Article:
1. Deduction in future limited to CHF 3,000 (instead of 6,160)
  2. Increase of tax (at marginal rate of 39%): CHF 1,232.40

Company cars

For sake of equality between those using public transportation or a private car and those benefitting from a company car, the tax authorities will require the latter to declare an additional income.  They will have to declare their commuting in excess of 10 km per day each way as additional taxable income (at 70 cents per kilometer).

If the salary statement provided by the employer indicates a percentage of off-site activity, then this additional income can be reduced proportionally.

Example

The following example will illustrate the impact of the new rule:

An employee resident in the Canton of Basel-City with a company car, who lives 50 km from their regular workplace (and has no off-site work):

  1. 50km *2* 220 work days * 70 cents/km, CHF 15,400 less CHF 3,000 maximum deduction
  2. Additional taxable income CHF 12,400
  3. Increase of tax (at marginal rate of 39%): CHF 4,836

For employees subject to tax at source (with no tax return filing obligation) should they seek a reassessment of the level of tax paid, the authorities may also seek to tax their commuting costs in excess of 10 km per day each way as additional income.

Provision of regional public transport passes free of charge

Where regional public transport passes are provided by the employer, the employer will in future be required to declare the market price of the pass as a non-cash benefit in the employee’s salary certificate and to charge social security contributions, VAT and source tax for employees, subject to taxation at source. As long as the market price does not exceed CHF 3,000, the tax offset can be deducted in full in the employee’s tax return.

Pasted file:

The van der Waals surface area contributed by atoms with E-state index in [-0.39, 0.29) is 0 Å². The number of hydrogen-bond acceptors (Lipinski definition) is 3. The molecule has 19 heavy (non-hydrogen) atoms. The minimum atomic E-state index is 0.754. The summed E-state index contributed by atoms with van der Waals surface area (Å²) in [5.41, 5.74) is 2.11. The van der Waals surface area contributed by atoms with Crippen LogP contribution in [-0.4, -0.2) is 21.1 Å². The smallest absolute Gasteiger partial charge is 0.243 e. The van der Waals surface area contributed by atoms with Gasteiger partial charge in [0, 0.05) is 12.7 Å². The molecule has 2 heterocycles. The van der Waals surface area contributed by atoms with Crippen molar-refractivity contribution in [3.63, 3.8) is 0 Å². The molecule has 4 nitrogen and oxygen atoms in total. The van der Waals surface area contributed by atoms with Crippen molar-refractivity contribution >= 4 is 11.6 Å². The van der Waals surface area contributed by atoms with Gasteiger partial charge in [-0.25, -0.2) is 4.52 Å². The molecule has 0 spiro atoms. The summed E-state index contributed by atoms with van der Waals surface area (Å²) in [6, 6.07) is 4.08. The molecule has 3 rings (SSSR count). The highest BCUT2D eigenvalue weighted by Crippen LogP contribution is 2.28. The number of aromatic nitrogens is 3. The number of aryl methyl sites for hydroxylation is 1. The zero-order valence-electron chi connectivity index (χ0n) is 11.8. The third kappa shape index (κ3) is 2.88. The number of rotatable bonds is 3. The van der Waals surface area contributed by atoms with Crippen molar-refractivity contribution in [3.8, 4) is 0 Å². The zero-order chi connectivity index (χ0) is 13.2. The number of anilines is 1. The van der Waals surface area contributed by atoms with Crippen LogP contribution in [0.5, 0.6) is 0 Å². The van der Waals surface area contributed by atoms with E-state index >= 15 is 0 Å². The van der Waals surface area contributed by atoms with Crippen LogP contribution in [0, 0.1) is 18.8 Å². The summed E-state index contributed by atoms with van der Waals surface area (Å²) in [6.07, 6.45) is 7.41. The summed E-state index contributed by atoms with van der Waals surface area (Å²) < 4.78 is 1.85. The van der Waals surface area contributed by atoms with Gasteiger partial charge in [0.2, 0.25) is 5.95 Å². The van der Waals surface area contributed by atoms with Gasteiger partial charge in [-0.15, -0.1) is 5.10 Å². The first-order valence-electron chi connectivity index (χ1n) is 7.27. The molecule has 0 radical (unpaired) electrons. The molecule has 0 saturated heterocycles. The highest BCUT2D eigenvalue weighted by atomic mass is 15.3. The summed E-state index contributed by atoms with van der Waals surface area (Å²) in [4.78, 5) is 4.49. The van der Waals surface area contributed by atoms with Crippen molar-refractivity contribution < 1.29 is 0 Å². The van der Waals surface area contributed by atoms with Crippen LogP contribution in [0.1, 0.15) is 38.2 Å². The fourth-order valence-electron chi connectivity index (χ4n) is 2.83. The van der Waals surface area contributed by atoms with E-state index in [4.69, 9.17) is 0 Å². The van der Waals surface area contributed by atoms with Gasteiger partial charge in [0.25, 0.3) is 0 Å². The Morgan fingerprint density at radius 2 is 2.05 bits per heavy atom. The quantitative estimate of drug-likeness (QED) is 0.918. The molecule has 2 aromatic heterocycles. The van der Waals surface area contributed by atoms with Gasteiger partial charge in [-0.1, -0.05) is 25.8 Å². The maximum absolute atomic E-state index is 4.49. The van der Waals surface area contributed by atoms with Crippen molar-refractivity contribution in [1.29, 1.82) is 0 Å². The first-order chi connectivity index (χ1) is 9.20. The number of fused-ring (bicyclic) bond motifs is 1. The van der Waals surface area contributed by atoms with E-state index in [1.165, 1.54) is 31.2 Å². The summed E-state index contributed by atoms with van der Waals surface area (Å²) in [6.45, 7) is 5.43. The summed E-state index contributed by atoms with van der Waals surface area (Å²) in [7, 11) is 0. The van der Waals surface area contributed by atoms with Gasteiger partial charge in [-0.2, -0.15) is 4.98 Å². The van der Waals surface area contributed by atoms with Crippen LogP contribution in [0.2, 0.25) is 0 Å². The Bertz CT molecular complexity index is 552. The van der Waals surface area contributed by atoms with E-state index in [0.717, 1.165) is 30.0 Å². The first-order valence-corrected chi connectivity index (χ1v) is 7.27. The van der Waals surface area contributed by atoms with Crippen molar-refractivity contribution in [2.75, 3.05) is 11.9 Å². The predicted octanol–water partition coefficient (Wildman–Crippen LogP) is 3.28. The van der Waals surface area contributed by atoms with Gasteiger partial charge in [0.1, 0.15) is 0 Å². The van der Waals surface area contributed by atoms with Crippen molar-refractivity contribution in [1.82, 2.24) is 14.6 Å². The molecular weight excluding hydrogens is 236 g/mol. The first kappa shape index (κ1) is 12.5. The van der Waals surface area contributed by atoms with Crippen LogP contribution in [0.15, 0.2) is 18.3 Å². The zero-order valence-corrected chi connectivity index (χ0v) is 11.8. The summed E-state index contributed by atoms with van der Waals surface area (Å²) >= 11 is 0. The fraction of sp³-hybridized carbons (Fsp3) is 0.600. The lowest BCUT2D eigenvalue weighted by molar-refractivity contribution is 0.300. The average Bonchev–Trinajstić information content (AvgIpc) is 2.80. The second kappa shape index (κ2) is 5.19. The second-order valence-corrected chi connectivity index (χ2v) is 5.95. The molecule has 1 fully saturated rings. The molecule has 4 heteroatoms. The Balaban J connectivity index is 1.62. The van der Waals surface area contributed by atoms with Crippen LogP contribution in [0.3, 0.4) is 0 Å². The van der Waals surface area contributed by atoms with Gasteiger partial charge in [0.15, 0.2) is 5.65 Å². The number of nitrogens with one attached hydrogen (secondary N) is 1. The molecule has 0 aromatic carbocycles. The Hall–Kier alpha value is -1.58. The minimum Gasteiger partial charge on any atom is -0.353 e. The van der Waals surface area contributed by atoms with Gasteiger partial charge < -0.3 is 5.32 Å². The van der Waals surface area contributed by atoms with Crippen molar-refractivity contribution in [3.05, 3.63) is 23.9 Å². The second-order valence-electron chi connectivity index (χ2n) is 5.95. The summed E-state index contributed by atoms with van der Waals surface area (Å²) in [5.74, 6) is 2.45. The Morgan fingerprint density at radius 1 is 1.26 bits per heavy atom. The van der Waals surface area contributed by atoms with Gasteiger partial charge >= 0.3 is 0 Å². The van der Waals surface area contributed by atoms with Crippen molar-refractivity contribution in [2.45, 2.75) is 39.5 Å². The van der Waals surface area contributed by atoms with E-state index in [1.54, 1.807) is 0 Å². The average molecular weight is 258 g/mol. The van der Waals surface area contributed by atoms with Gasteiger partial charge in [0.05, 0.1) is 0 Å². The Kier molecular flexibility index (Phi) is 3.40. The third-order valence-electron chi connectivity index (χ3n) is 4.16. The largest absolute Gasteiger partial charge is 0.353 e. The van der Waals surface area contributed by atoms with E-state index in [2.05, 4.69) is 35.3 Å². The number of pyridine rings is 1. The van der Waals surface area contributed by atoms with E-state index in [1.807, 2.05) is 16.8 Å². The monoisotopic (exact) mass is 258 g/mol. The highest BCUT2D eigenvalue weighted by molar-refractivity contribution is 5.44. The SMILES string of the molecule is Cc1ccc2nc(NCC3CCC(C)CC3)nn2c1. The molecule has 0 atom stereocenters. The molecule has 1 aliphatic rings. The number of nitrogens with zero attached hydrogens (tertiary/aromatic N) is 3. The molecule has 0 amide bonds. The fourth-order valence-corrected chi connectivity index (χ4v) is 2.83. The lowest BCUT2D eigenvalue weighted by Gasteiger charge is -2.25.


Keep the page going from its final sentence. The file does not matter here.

Should business use of such regional passes prevail there may be arguments for the employer not to declare the market price as non-cash benefit in the employee’s salary certificate in order to avoid VAT (for the employer) and social security charges (both for the employer and employee).

Next steps

Employers will be required to specify on the annual wage certificate (under section 15, observations) the percentage of off-site workdays for employees with company cars.

Where an employer has a company car scheme, they should review whether the provision of a company car is still advantageous. Employers should also review and if possible optimize the tax, social security and VAT treatment of regional transport passes provided free of charge to their employees.

Employers of international assignees who are tax equalized should consider whether they need to adjust the calculation of their employee’s hypothetical tax for Swiss outbound assignees and assess the additional costs associated with inbound assignees where the company is liable for their Swiss tax liabilities.

Employees who commute more than 10 km single way may want to request an adjustment of their advance tax payments in 2016 in order to avoid late interest, if their tax charges increase significantly due to these new rules.

EYG no. DN0921

For additional information with respect to this alert, please contact the following:

Deutschschweiz

Romandie